Early on Sunday, a Saudi-led coalition spokesman, Colonel Turki al-Malki, confirmed that Saudi defence systems had intercepted three rockets fired against Riyadh and Jizan, according to the state-run SPA news agency.
"Missiles by Yemen's Houthis and Iranian Revolutionary Guards at this time reflects the real threat they pose", the statement reads.
No fatalities were recorded, the statement added.
Earlier, the Al-Arabiya broadcaster, citing sources, reported that two rockets were intercepted above the Saudi capital, and another was intercepted over the southern city of Jazan.
The first explosions in Riyadh were reported around 11:20 p.m. by residents of the capital's northern districts, according to Al-Arabiya.
Social media users shared videos claimed to be from the area of the reported incidents.
#BREAKING— News flash (@BRNewsFlash) March 28, 2020
At least 2 missiles were intercepted over #Riyadh in Saudi Arabia and reports of several rockets over #jizan .
There are no reports of any missile hitting any target as of now. pic.twitter.com/Z5DAMeBl89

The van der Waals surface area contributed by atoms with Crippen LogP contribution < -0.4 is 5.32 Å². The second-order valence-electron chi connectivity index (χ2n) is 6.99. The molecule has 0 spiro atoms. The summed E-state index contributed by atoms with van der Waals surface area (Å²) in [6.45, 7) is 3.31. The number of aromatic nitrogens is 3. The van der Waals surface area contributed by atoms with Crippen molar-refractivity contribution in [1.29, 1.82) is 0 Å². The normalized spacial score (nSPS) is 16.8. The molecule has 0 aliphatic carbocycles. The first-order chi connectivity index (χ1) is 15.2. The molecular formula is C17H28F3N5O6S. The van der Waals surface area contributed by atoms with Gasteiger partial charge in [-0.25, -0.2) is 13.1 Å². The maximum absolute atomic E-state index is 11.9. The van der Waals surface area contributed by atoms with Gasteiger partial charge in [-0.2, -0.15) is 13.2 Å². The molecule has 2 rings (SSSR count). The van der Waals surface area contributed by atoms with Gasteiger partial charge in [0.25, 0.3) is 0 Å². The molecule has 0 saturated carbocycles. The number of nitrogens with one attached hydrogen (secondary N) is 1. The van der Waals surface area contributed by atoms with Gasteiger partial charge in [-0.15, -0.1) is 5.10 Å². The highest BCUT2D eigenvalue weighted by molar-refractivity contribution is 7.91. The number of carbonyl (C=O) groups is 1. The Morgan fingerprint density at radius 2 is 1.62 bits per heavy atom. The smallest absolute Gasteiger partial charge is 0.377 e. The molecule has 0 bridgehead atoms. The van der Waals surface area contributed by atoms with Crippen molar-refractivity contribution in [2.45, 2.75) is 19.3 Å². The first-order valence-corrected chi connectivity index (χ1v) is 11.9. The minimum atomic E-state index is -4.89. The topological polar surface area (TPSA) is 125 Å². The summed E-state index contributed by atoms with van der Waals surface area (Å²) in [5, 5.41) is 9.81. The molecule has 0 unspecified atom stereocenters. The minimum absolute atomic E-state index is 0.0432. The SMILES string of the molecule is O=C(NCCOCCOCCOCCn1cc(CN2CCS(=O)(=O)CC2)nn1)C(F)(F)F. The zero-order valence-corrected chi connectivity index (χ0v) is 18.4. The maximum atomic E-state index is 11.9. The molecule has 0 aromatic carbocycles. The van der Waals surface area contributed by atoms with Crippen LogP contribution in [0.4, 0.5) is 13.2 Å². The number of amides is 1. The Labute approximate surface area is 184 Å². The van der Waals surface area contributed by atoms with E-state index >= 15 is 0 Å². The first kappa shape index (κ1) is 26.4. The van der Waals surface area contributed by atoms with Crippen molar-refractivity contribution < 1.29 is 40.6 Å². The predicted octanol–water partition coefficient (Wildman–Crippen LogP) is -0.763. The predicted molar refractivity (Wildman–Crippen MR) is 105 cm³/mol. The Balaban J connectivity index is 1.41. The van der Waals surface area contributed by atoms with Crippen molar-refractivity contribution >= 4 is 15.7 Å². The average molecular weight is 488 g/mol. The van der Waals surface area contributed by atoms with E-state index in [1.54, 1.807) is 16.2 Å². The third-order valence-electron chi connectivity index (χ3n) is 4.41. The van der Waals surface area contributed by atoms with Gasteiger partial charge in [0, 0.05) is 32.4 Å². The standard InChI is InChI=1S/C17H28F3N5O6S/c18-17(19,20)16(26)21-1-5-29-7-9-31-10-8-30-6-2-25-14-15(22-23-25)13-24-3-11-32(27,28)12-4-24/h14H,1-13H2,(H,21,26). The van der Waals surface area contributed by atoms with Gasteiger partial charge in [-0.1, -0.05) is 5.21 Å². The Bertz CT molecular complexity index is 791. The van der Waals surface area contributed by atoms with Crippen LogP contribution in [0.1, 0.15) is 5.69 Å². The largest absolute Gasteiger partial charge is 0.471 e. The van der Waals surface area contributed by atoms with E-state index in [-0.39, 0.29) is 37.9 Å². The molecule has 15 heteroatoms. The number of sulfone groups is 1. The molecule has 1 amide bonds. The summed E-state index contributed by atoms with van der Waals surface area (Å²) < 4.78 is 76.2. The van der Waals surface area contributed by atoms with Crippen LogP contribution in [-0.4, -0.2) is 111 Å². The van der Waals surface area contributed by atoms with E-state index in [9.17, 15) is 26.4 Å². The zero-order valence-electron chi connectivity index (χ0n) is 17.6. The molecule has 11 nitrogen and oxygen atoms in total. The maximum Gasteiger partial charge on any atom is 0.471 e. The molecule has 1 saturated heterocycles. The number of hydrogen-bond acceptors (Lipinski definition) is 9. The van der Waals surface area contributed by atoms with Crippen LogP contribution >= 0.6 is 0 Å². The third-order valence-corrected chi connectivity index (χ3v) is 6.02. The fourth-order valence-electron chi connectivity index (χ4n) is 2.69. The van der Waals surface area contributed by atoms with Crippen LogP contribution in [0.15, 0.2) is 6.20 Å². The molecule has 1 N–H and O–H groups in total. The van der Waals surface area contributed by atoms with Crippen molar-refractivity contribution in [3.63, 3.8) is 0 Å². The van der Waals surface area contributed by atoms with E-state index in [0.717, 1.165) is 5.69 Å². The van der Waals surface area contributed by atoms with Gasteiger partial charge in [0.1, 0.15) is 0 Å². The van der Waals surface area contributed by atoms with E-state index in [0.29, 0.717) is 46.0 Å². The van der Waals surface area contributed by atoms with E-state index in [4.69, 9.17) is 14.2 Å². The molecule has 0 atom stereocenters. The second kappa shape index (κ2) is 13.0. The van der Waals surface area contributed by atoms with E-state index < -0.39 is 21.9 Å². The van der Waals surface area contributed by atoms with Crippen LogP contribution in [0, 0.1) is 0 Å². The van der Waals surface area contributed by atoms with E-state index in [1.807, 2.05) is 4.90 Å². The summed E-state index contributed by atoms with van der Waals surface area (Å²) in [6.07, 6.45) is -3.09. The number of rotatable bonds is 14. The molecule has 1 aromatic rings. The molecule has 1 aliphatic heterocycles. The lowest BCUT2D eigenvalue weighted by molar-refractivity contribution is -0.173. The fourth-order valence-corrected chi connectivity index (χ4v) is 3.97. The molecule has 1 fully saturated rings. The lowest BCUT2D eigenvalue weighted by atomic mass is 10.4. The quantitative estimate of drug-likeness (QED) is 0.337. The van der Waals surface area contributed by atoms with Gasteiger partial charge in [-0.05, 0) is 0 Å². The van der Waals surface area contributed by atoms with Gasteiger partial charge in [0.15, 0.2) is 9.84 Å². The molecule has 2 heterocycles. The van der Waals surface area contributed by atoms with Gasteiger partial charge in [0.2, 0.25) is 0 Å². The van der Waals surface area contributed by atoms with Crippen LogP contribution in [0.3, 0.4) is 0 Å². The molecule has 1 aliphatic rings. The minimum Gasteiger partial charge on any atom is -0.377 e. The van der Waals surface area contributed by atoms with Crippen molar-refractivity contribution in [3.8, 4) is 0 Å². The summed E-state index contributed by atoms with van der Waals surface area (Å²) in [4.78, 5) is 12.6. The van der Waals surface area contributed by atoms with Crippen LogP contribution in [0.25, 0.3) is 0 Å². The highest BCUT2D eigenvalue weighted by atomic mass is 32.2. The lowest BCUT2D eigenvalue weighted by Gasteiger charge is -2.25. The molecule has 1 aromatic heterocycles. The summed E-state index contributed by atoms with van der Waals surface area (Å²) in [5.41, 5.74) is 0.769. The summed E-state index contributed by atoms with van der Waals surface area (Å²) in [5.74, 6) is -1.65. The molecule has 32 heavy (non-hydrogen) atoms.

No person or entity has claimed responsibility for the attack.
Earlier in February, Saudi state media reported that the country's air defence had destroyed several missiles launched from Yemen's capital of Sanaa that were aimed toward its territory.
Yemen has been engulfed in a conflict between the government forces and the armed Houthi political opposition faction for over four years. A Saudi-led coalition has been carrying out airstrikes against the opposition since March 2015. The parties signed a ceasefire agreement in late 2018, which quickly collapsed.
In March, amid the outbreak of the COVID-19 pandemic, the Houthi leadership, along with the Yemen government in exile and the Saudi-led coalition, welcomed UN Secretary-General Antonio Guterres' call for a global ceasefire to all conflicts.